Freedom Wars was a game I had specifically ignored for a long time when it was launched because everything I saw about it in promotional materials led me to believe it was primary an online, multi-player experience.
I don’t do MMOs.
But then a couple of months back I found myself suddenly reading some retrospectives about the title and also learned that it had an achievable by mere mortals Platinum trophy status. Both of these bits of info peeked my interest and shortly after that I ended up with the game so I decided I’d give it a shot.
I am so glad I did. I’ve been looking for a Phantasy Star fix since playing Conception II and many times had almost broken down and picked up my PSP to get the job done. Freedom Wars totally did the trick. Imagine my surprise when I booted the game and discovered that it was actually a single-player story. Short of a couple of really bad grind points the game progressed nicely. Play control was tight and NPC AI satisfying. The graphics where console grade.
Granted the story was a little confusing at points and when you get to the credits you’re left feeling like something more is coming in the story… and that’s when the final stages become available. Unfortunately those final stages don’t resolve the story and it is unlikely there will be a sequel since the creative mind behind the game left the studio to move onto other projects.
Online multi-player is certainly a part of the experience of this game though and some co-op gaming is required to get your last couple of trophies, but it’s never required to actually complete the game. On the note of online, I’m glad I checked it out. I found a pretty friendly community who are happy show you the ropes and take turns on grind missions “For the Greater Good!”
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Nine Hours, Nine Persons, Nine Doors and Zero Escape: Virtue’s Last Reward gave me a strong introduction to the world of Japanese visual novel adventure games. While I had long been aware of visual novels like this, none of them really grabbed my attention. Finding that I simply can’t wait for Zero Time Dilemma (the conclusion of the trilogy) to get my next fix I decided to take a shot at Steins;Gate since almost every conversation swings back to it being the defining title for the genre. While originally released on the XBox 360 in Japan, it has gone on to be released on other platforms and spun off anime, manga and a sequel that I hope to be able to play some time. For this review I played the Vita release.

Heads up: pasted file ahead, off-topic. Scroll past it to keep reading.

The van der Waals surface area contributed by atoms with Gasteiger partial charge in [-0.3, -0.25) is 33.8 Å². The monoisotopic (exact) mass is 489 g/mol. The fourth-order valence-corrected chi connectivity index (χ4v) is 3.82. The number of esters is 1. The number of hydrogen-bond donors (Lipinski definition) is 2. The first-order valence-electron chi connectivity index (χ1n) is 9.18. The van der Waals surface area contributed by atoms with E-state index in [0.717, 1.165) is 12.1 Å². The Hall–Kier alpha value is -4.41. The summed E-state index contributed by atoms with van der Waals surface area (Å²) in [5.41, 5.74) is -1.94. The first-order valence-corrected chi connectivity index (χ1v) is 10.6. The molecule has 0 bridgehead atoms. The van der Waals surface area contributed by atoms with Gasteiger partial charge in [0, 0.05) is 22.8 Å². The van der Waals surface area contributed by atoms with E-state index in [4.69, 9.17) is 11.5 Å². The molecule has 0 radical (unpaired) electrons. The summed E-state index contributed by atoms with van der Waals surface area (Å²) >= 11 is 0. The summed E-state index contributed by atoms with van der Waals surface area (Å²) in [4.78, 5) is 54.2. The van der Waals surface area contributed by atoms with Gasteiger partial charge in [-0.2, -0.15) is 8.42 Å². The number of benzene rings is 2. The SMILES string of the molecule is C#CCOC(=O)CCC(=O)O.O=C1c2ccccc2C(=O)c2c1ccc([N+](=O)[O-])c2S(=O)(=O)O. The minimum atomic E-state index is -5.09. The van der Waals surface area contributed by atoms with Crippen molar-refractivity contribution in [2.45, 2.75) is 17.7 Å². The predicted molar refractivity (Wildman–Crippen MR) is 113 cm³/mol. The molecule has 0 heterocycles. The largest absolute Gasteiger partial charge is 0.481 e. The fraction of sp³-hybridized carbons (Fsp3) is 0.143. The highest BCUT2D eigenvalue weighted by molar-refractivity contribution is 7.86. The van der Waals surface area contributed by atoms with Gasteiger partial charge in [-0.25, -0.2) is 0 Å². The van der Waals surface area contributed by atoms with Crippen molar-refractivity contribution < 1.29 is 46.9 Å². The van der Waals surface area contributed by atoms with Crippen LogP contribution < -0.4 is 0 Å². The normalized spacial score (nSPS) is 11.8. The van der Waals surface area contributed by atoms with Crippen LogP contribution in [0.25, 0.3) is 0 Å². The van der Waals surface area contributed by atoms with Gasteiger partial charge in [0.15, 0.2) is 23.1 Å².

If you’re looking for a great read, Steins;Gate has you covered. Unlike most of the games in the genre which are more akin to a Choose Your Own Adventure story, Steins;Gate doesn’t have bad endings. Just different endings…
The story is riveting and very hard-core science fiction on the topic of time-travel. It also deals with topics of identity and relationships. No puzzles. Just branching story elements that lead you to one ending or another. Also the story may seem slow to start but as you get into it you realize you’ve been getting critical plot elements right from the beginning. Then throw in a smörgåsbord of hacking and Otaku cultural references along with a dose of heavy innuendo to keep you snickering. Did I mention the story is really great?
I know that purist are going to hate me for this but I enjoy games like this with a good spoiler free branching guide at my side while I play in order to experience all of the story arcs and endings without having to take away from the experience by thrashing around, wasting hours on repeating things I’ve already read. These guides take the form of “At this prompt, Save and pick X for ending #3 or Y for ending #5, reload from here to resume to the ending you didn’t watch” with no context so you really need to be reading the story and paying attention, but this saves you time at guessing where the critical forks are. I know for some people that’s part of the experience, but I’ve got a life and I’m just here to read the full story. Yes, I could simply watch a video but that’s really just not the same.